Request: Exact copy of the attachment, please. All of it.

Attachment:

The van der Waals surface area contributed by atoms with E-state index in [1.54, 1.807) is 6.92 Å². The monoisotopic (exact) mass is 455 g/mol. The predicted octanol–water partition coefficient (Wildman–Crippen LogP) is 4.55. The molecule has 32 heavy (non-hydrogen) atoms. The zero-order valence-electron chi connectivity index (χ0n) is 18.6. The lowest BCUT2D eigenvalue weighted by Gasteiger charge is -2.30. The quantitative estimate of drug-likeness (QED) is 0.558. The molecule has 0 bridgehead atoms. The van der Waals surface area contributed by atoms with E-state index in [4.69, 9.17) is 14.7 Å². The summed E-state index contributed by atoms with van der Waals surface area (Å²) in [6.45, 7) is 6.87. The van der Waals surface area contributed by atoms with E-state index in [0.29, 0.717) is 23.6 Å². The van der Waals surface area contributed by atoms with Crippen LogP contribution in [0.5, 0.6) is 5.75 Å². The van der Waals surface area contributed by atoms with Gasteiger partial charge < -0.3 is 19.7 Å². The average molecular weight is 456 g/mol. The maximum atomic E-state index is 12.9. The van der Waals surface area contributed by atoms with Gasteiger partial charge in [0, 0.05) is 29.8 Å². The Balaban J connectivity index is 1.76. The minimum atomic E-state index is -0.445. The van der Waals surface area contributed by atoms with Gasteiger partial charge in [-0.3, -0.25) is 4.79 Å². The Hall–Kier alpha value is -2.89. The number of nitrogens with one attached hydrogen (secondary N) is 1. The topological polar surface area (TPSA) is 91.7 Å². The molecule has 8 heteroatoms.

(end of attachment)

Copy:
The van der Waals surface area contributed by atoms with E-state index in [1.54, 1.807) is 6.92 Å². The monoisotopic (exact) mass is 455 g/mol. The predicted octanol–water partition coefficient (Wildman–Crippen LogP) is 4.55. The molecule has 32 heavy (non-hydrogen) atoms. The zero-order valence-electron chi connectivity index (χ0n) is 18.6. The lowest BCUT2D eigenvalue weighted by Gasteiger charge is -2.30. The quantitative estimate of drug-likeness (QED) is 0.558. The molecule has 0 bridgehead atoms. The van der Waals surface area contributed by atoms with E-state index in [4.69, 9.17) is 14.7 Å². The summed E-state index contributed by atoms with van der Waals surface area (Å²) in [6.45, 7) is 6.87. The van der Waals surface area contributed by atoms with E-state index in [0.29, 0.717) is 23.6 Å². The van der Waals surface area contributed by atoms with Crippen LogP contribution in [0.5, 0.6) is 5.75 Å². The van der Waals surface area contributed by atoms with Gasteiger partial charge < -0.3 is 19.7 Å². The average molecular weight is 456 g/mol. The maximum atomic E-state index is 12.9. The van der Waals surface area contributed by atoms with Gasteiger partial charge in [0, 0.05) is 29.8 Å². The Balaban J connectivity index is 1.76. The minimum atomic E-state index is -0.445. The van der Waals surface area contributed by atoms with Gasteiger partial charge in [-0.3, -0.25) is 4.79 Å². The Hall–Kier alpha value is -2.89. The number of nitrogens with one attached hydrogen (secondary N) is 1. The topological polar surface area (TPSA) is 91.7 Å². The molecule has 8 heteroatoms.